Book Review: Ben-Hur by Carol Wallace

Updated May 26, 2017
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Book Review: Ben-Hur by Carol Wallace

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As one of the bestselling stories of all time, Lew Wallace's Ben-Hur, has captivated and enthralled millions around the world - both in print and on the big screen. Now Lew's great-great-granddaughter has taken the old-fashioned prose of this classic novel and breathed new life into it for today's audience.

Ben-Hur was released in 2016 as a major motion picture from MGM and Paramount studios, the story follows Judah Ben-Hur, a Jewish nobleman whose childhood friend Messala betrays him. Accused of trying to murder the new Roman governor in Jerusalem, Judah is sentenced to the galley ships and vows to seek revenge against the Romans and Messala. But a chance encounter with a carpenter from Nazareth sets Judah on a different path.

Also included: the inspiring story-behind-the-story of Lew Wallace - Indiana lawyer, author, and Civil War general.


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I am going to be honest now - I have never seen Ben-Hur, neither the classic starring Charlton Heston or the remake from 2016 starring Morgan Freeman, also I have never read the original book by Lew Wallace. I am, of course, aware of the chariot race scene of the classic film and the fact that at one point someone is seen wearing a watch. That was the extent of my knowledge of this film until reading this book.

Lew Wallace's great-great Granddaughter Carol is a published author in her own right and a New York Times bestselling author at that, so she is the perfect candidate to write this updated book of the film remake of the film of the original book! Actually Carol has gone back to the source material, which even she admits that she struggled with, and written this novel with a more modern feel, but keeping the main plot of the original story, but increasing pacing and plot, giving a little more depth of character to the female characters.

Being a newcomer to this book I can only really judge it on what I found and not really compare it to the original that I have never read. This is an engaging story in the way that it has been retold here. The story starts in Jerusalem where a young Jewish boy Judah Ben-Hur is looking forward to the return of his childhood Roman friend Messala. After 5 years away in the Roman capital Messala has changed and is no longer the boy Judah knew, he is a couple of years older than Judah but it is his views that have changed most, now a soldier he is out to advance through the ranks and eventually govern. When a new Procurator is entering the city in pomp and ceremony a loose tile is knocked from the house where Judah is watching and hits the Procurator, Judah is accused of an assassination attempt and taken to serve aboard the galleys without trial and his Mother and Sister are locked up and it is Messala who stands as his accuser!

After 3 years in the Galleys Judah should be dead, however he is strong and catches the eye of the commander of the fleet who takes and interest in him, through the course of events of the book Judah ends up a wealthy and free man, away from the Galleys and in Rome, where he trains as a soldier physically and also trains his mind. Ultimately he wants to find out what happened to his Mother and Sister, so he begins his journey to discover their fate. Along the way he meets a number of interesting characters, including a man and his daughter that he, technically, owns. He also meets a Sheikh famous for his horses and wanting to prove his prowess and one of the wise men who visiting Jesus at his birth. The other person he meets again is Messala, determined to have his revenge and humiliate the Roman soldier he sets about his plan which ultimately see's him racing chariots in the iconic scene from the film. The story goes far beyond this with a journey into the desert to raise an army for the coming king that the Wise man has told them about.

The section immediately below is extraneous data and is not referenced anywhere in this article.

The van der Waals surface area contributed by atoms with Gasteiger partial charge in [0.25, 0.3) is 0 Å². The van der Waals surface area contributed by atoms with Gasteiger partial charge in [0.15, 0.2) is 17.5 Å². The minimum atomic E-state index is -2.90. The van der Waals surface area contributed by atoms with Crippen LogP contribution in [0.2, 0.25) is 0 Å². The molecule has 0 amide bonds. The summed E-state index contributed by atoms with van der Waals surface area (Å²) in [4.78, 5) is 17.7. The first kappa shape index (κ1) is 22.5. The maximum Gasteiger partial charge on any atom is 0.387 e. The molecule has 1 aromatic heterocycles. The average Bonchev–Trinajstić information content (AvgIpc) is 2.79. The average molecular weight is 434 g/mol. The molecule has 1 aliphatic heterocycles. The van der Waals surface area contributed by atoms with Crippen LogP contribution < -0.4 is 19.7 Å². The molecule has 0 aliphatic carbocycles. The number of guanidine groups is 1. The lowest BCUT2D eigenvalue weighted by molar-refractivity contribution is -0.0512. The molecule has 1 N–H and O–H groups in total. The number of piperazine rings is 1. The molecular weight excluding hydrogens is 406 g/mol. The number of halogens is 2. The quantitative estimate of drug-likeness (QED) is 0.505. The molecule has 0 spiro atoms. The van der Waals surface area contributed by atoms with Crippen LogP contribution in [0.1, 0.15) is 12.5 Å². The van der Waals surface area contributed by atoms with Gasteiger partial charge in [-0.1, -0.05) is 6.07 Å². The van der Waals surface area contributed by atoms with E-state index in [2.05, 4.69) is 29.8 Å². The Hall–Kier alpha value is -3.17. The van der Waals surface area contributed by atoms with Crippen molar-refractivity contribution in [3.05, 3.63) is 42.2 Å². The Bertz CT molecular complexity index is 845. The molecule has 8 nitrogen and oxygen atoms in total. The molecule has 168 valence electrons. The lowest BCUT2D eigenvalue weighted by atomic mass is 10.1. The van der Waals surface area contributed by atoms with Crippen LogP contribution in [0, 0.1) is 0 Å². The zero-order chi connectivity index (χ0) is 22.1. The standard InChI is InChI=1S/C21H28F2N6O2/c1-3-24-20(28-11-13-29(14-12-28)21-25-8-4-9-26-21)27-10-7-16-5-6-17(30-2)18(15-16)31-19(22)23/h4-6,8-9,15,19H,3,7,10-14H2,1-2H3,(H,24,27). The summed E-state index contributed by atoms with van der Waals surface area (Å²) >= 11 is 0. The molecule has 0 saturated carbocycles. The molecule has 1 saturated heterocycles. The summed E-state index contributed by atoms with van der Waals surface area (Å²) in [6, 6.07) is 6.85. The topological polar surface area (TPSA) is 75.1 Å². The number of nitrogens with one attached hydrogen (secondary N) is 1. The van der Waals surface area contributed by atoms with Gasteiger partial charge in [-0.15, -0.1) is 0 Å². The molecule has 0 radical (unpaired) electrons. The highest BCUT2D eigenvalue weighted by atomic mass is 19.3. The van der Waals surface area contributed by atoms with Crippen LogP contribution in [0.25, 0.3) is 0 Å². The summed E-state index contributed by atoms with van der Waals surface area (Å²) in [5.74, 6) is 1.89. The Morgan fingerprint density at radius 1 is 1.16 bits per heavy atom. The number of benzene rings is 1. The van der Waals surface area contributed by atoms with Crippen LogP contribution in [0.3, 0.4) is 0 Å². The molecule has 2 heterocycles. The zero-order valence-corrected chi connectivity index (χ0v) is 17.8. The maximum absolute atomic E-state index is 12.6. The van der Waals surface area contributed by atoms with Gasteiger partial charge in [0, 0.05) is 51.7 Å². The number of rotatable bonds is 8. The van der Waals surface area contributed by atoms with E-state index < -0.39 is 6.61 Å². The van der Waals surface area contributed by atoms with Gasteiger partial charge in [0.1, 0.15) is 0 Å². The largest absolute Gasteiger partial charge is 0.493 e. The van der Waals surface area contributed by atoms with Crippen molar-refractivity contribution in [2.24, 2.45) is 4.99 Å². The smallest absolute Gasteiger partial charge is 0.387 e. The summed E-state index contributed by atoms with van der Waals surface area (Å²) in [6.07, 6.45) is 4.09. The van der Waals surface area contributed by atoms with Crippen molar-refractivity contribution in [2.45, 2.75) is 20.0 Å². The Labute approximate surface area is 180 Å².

This is a book that is enjoyable to read and the pacing takes you quickly through the various events from different viewpoints of the story. As I mentioned earlier, one area that Carol has refined is the women's perspectives and roles. Given the original book was written by a man in the 1880's I can imagine that the original female characters were motivation, but mainly window dressing to the main action. Here they are more than just love interest or sisters and background. They have motivation themselves and they are fleshed out a little more with jealousy, loyalty and business acumen!

The action sequences really do work quite well and the chariot race is a brilliant moment in the book which has a rich texture to the events. Part of the problem (apparently) with the old version of Ben-Hur was large passages of description trying to bring to live the ancient setting - oddly it is something that, thanks to Hollywood and TV documentaries, we are much more familiar with. This means that Carol has spent less time on detailed description and more time on moving the plot forward in a well-paced way. The culmination of the story is a great contrast of how people saw the Messiah coming and what actually happened and I am sure that there are plenty of teaching points to be pulled out of this story, if one were willing to search for them!

Overall I enjoyed the story, it's never easy to reframe a classic, and less easy in literature than film in my opinion. However this works well and flows along nicely. The characters are believable and the plot drew me in enough to make me want to finish the story, all 390 pages of it. So yes, it's a bit of a long read, but one that I enjoyed.

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